Letting the fear of failing take over and being afraid to choose the wrong course of action will stop your future leaders from accessing their full potential. That’s where games come in. Games reinforce the idea that after a loss, the player can start over and take a new approach. 

Losing in this way—in a controlled, safe and low-pressure environment—teaches them to view failure as part of their development process. It also allows them to learn skills they can use in real life when dealing with failure, whether it’s their own or that of an employee.

Driving Toward a Common Goal

Game: Pandemic 

Many games require a collaborative effort, and this framework exemplifies the importance of striving toward a common goal! Not only does learning to work together increase the chances of winning in the game, it’s also a vital component for the success of an organization. The same Gallup poll found that employees who are involved in goal setting are 3.6 times more likely to be engaged than other employees.

Authentic leaders recognize this as one way to team-build and create a cohesive group. When people share a mutual purpose and objective, and they commit to actively pursuing it. Especially when they’re involved in setting the goals—they’re more likely to feel a sense of ownership. This is one way to build union and camaraderie in the workplace while boosting the overall company culture.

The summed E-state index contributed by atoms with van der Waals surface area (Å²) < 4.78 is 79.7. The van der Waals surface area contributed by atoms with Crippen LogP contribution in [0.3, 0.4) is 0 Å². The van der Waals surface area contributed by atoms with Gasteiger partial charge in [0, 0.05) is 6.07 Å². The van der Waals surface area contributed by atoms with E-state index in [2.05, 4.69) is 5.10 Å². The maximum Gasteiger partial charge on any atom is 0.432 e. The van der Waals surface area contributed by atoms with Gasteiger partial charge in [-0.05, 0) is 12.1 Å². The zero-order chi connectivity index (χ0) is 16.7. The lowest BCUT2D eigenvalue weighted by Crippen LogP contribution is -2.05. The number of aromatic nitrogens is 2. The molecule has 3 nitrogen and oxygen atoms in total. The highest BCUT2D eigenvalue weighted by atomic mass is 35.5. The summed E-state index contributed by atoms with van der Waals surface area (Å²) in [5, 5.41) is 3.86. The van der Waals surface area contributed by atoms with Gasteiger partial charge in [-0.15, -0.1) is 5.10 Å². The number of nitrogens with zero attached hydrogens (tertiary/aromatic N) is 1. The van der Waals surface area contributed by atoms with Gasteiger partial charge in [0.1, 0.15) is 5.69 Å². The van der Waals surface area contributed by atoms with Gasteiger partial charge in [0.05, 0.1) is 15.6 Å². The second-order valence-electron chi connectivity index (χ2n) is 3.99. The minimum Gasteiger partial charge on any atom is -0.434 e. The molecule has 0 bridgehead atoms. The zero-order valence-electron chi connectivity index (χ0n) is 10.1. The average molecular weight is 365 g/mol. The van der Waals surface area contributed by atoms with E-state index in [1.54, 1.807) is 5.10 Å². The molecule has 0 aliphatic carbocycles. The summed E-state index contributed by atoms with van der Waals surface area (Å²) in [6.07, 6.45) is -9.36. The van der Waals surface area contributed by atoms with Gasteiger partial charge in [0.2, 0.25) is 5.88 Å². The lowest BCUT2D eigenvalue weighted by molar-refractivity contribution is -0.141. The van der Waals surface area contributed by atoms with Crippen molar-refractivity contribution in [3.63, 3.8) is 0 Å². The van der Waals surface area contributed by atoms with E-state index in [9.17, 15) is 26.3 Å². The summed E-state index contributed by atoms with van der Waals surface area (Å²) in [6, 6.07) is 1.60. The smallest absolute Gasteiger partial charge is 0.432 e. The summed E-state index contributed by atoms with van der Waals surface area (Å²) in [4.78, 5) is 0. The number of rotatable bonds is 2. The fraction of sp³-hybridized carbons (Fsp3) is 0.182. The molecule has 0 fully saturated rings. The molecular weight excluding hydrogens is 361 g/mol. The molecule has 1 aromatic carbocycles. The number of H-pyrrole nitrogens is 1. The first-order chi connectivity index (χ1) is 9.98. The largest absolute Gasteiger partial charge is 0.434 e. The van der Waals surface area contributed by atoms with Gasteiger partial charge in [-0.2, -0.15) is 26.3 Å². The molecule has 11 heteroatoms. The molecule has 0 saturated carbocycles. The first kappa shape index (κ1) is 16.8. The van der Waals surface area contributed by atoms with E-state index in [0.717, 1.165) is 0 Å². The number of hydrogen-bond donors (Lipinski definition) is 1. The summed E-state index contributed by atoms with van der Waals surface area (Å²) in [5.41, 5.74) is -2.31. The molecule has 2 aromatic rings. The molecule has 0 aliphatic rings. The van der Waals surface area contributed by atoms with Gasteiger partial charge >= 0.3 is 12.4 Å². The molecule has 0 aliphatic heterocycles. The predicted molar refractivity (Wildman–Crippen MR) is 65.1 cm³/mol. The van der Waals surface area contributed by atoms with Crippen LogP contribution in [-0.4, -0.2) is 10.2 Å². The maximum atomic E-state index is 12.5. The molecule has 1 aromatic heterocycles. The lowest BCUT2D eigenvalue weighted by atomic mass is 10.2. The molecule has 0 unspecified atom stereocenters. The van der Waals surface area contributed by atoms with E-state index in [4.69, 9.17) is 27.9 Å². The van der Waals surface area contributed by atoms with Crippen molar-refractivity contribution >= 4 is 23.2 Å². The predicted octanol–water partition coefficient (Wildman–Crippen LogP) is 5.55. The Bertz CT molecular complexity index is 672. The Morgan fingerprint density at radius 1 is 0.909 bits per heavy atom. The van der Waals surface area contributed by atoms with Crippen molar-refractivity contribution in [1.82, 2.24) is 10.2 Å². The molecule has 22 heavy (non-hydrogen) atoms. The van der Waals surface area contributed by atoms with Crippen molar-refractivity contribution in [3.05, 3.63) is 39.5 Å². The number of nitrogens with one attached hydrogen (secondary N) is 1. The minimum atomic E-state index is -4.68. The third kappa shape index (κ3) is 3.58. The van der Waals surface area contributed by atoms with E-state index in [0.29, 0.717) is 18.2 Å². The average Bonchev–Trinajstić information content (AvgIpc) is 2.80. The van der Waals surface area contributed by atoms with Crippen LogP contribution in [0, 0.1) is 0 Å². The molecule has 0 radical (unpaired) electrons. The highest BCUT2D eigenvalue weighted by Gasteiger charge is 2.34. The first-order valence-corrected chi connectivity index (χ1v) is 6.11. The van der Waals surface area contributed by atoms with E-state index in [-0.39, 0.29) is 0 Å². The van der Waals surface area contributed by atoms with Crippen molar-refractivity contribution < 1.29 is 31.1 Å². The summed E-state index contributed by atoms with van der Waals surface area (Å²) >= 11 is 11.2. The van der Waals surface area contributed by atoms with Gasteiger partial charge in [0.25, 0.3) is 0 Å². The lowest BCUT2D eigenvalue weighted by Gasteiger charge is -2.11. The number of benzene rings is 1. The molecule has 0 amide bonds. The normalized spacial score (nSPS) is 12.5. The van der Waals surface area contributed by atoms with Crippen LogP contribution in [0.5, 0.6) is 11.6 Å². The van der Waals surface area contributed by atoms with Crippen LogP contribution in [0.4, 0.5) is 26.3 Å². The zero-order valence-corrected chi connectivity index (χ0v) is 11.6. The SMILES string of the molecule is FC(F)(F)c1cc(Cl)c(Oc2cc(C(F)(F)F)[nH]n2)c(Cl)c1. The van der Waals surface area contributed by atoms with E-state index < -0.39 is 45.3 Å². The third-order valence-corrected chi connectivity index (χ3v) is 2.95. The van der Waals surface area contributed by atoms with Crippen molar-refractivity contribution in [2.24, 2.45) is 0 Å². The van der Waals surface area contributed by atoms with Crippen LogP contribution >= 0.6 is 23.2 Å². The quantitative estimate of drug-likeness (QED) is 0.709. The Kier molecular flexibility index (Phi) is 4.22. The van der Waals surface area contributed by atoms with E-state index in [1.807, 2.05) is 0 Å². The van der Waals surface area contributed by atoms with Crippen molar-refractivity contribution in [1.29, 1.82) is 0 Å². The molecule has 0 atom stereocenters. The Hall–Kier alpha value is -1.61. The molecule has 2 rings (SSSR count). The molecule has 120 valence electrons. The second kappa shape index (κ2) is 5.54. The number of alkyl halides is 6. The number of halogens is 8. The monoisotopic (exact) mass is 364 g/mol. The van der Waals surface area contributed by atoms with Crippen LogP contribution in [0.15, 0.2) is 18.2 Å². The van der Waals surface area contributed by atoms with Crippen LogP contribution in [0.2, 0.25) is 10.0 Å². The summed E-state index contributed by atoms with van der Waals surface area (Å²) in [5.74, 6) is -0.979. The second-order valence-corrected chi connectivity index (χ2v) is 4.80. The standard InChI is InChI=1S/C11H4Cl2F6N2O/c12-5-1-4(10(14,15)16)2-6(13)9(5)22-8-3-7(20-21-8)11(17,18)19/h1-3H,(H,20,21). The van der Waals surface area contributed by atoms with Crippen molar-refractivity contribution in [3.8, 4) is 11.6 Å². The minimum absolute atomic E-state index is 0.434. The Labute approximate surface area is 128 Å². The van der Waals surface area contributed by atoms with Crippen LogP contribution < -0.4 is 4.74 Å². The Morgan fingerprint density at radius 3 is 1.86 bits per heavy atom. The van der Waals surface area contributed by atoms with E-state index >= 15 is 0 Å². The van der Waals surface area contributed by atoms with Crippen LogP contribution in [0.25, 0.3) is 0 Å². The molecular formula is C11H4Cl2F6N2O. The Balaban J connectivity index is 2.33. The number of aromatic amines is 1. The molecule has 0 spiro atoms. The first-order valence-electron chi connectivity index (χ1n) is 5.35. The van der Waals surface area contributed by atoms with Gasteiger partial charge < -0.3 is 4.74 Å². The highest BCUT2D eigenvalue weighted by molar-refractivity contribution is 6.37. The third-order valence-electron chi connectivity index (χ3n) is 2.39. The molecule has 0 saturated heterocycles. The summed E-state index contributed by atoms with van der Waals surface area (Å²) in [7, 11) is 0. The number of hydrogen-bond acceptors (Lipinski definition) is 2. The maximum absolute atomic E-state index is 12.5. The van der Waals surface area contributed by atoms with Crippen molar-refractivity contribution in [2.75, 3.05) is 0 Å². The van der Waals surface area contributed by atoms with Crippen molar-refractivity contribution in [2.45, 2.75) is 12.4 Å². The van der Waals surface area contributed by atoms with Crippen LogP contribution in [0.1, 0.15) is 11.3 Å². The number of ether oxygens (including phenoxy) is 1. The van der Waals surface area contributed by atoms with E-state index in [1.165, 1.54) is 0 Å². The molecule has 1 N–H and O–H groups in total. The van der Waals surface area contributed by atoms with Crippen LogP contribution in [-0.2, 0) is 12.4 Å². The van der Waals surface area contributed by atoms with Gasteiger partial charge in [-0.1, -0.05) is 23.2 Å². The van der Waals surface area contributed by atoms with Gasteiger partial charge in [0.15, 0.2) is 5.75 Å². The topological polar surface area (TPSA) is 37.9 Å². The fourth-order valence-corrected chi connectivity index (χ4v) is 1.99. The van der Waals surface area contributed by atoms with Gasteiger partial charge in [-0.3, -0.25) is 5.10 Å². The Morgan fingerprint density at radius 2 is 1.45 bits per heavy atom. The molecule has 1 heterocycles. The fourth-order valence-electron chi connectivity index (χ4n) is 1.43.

Honing Communication Skills

Game: Codenames

Leaders must be able to share necessary information in precise, definitive terms that anyone can understand, especially when delegating tasks or changing team-wide goals. This ability to communicate effectively is one of the most foundational assets a leader can possess. It’s also a skill that’s often required during games where talking through strategies, concerns, and maneuvers is a necessity. 

As your trainees play Codenames, or another communication-focused game, encourage them to keep the five essentials of leadership in mind:

  • Beware of the say/do gap when promising to do something.

  • Make the complex simple.

  • Don’t fake it; find your own authentic voice.

  • Be visible to everyone.

  • Listen with your eyes.

Game Your Way to Creating Better Leaders

Games make leadership training more immersive and accessible, instead of tedious or disengaging. This approach inspires and empowers future leaders to see their role and responsibilities as something that’s within their reach while learning the skills necessary to succeed in a low-stakes environment. Not to mention, learning with fun games can also boost their morale and confidence, helping them identify as critical members of the team—perhaps even for the first time.

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Jessica Thiefels has been writing for more than 10 years and has managed a number of employees in her various roles. She now owns her own consulting business and has been featured on Forbes. She’s also shared her business insights on StartupNation, Manta, Glassdoor and more. Follow her on Twitter @JThiefels for more small business tips and ideas.